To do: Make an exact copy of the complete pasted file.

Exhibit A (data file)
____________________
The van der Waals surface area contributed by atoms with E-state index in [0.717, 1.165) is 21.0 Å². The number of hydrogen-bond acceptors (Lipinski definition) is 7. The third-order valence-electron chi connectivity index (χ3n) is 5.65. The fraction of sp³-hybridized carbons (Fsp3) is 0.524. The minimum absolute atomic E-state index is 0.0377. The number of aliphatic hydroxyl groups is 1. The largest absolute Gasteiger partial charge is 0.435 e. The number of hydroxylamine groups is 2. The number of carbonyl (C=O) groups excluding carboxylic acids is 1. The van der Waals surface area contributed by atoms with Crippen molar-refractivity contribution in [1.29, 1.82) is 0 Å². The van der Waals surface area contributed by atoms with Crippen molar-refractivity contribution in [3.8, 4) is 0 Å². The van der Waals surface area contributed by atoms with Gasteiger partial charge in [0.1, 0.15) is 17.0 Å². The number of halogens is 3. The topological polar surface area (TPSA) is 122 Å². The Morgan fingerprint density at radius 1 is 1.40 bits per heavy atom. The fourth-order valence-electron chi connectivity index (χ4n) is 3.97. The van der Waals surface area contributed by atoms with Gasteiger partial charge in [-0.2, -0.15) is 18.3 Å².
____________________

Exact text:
The van der Waals surface area contributed by atoms with E-state index in [0.717, 1.165) is 21.0 Å². The number of hydrogen-bond acceptors (Lipinski definition) is 7. The third-order valence-electron chi connectivity index (χ3n) is 5.65. The fraction of sp³-hybridized carbons (Fsp3) is 0.524. The minimum absolute atomic E-state index is 0.0377. The number of aliphatic hydroxyl groups is 1. The largest absolute Gasteiger partial charge is 0.435 e. The number of hydroxylamine groups is 2. The number of carbonyl (C=O) groups excluding carboxylic acids is 1. The van der Waals surface area contributed by atoms with Crippen molar-refractivity contribution in [1.29, 1.82) is 0 Å². The van der Waals surface area contributed by atoms with Crippen molar-refractivity contribution in [3.8, 4) is 0 Å². The van der Waals surface area contributed by atoms with Gasteiger partial charge in [0.1, 0.15) is 17.0 Å². The number of halogens is 3. The topological polar surface area (TPSA) is 122 Å². The Morgan fingerprint density at radius 1 is 1.40 bits per heavy atom. The fourth-order valence-electron chi connectivity index (χ4n) is 3.97. The van der Waals surface area contributed by atoms with Gasteiger partial charge in [-0.2, -0.15) is 18.3 Å².